The risk of an Innovator Founder visa rejection is on the rise. This is not a surprise as the new visa, in contrast to the former Innovator visa, now permits applicants to engage in paid employment. As such, this has led to increased interest and demand for the Innovator Founder visa. 

Disclaimer: none of the content in this article or my services constitutes immigration advice or services.

In addition to increased demand, the current Innovator Founder visa can only be endorsed by 4 Endorsing Bodies, a far smaller number than the previous visa.

As a business consultant working with international entrepreneurs, I have come across Innovator Founder visa rejection cases that relate to the endorsement stage. Moreover, I have also actively monitored the Innovator Founder visa’s rejections.

These are 3 common reasons why your Innovator Founder visa endorsement application may be rejected. 

1. Your idea is not innovative 

 As you may be aware, there are 3 key factors that Endorsing Bodies assess when considering endorsement applications, which are:

  • Innovation 
  • Viability
  • Scalability

Let’s talk about the innovation aspect first. Technically speaking, your idea/business should:

  • Be defensible in terms of Intellectual Property (IP), or;
  • Be the “first” of its kind, not an extension of another product/service
  • Have high market barriers, for instance IP as stated above 

2. Your business is not viable 

Notice that I did not use the word “idea” in the heading above? 

The “viability” aspect refers to “you”, the founder/founding team. The core requirement is whether you have the skills and competencies to start and scale the business or not.

Thus, factors such as your professional experience or qualifications will be relevant.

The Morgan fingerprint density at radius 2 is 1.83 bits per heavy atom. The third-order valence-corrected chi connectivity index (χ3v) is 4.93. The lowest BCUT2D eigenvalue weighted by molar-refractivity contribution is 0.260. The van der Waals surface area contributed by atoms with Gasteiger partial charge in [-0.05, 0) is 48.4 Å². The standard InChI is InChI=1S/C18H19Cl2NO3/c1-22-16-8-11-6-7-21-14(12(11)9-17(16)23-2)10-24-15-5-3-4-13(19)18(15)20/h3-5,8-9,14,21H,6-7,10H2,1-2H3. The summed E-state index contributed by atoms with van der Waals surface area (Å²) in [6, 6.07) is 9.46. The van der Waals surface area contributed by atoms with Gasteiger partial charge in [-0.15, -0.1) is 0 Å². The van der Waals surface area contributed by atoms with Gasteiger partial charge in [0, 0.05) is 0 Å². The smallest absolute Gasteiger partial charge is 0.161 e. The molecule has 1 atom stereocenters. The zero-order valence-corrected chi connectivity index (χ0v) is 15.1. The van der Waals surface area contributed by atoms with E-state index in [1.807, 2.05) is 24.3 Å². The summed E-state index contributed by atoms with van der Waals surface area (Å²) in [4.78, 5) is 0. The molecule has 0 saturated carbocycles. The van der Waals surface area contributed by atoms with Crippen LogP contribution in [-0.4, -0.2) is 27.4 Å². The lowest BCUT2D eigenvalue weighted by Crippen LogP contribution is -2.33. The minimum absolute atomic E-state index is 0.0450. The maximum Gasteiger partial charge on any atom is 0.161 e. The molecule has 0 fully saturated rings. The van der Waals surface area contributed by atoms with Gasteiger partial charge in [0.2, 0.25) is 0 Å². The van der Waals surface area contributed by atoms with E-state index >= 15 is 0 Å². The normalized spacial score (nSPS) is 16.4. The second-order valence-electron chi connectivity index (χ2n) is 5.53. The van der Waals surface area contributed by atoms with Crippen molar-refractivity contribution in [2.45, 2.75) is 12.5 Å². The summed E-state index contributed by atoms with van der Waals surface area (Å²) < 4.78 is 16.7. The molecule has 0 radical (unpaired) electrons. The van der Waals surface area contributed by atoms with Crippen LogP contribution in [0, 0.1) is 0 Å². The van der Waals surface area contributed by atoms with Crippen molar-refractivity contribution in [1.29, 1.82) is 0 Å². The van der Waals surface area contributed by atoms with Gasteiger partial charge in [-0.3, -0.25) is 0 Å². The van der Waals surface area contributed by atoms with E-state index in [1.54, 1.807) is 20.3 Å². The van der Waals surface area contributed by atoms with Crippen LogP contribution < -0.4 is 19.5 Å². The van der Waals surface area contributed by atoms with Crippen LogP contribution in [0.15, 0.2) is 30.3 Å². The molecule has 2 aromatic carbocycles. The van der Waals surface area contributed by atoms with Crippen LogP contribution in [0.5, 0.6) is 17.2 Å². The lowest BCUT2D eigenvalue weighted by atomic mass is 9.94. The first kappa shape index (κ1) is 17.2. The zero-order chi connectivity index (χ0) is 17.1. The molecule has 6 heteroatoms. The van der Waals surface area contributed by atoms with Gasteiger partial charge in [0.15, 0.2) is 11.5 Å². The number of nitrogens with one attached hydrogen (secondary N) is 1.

3. Your idea is not scalable

Put simply: what is the vision for your business? How far will it go? How much money will it make?

You may have a unique concept and have the personal skills to launch the business, but how big will the business get?

If your business cannot scale nationally or internationally, it may be one of the reasons for a rejection of your Innovator Founder visa endorsement.

4. You bought a bad Innovator Founder visa business plan 

I write business plans for my clients (up to a limit, as they take a lot of time and I write each plan myself).

Therefore, I am aware that many founders will seek the help of external parties for their business plan.

Sadly, the market is now full of business plan writers who simply either use ChatGPT, or hire people with no experience in business to write a low-quality plan. 

This is why I have introduced a service to coach and mentor founder to writer their own business plan. I understand that for some, it may be necessary to have somebody else communicate their business. 

However, writing your own business plan will give you more confidence in presenting it, and it will also improve several skills such as writing and design. And do not worry, I will help you with ALL of that. 

These are some common reasons behind an Innovator Founder Visa rejection at the endorsement stage. Remember, do not trust every company or person to be in charge of your business ideas and endorsement application, unless you can verify their credentials. Even then, you should make sure that you are aware of every aspect and stage of the business plan whilst it is written. 

Need help with the Innovator Founder visa endorsement? Check out my services, designed specifically for founders like you.

About | My name is Sohrab Vazir. I’m a UK-based entrepreneur and business consultant. At the age of 22, and while I was an international student (graduate), I started my own Property Technology (PropTech) business, StudyFlats. I did so by obtaining an endorsement from Newcastle University under the Tier 1 Graduate Entrepreneur Scheme. Subsequently, I obtained a further 3-year Tier 1 Entrepreneur Visa (replaced by the Innovator Founder Visa). I grew my business to over 30 UK cities, and a team of four, and also obtained my Indefinite Leave to Remain (Settlement) in the UK. I now help other migrant entrepreneurs, such as myself, with their businesses.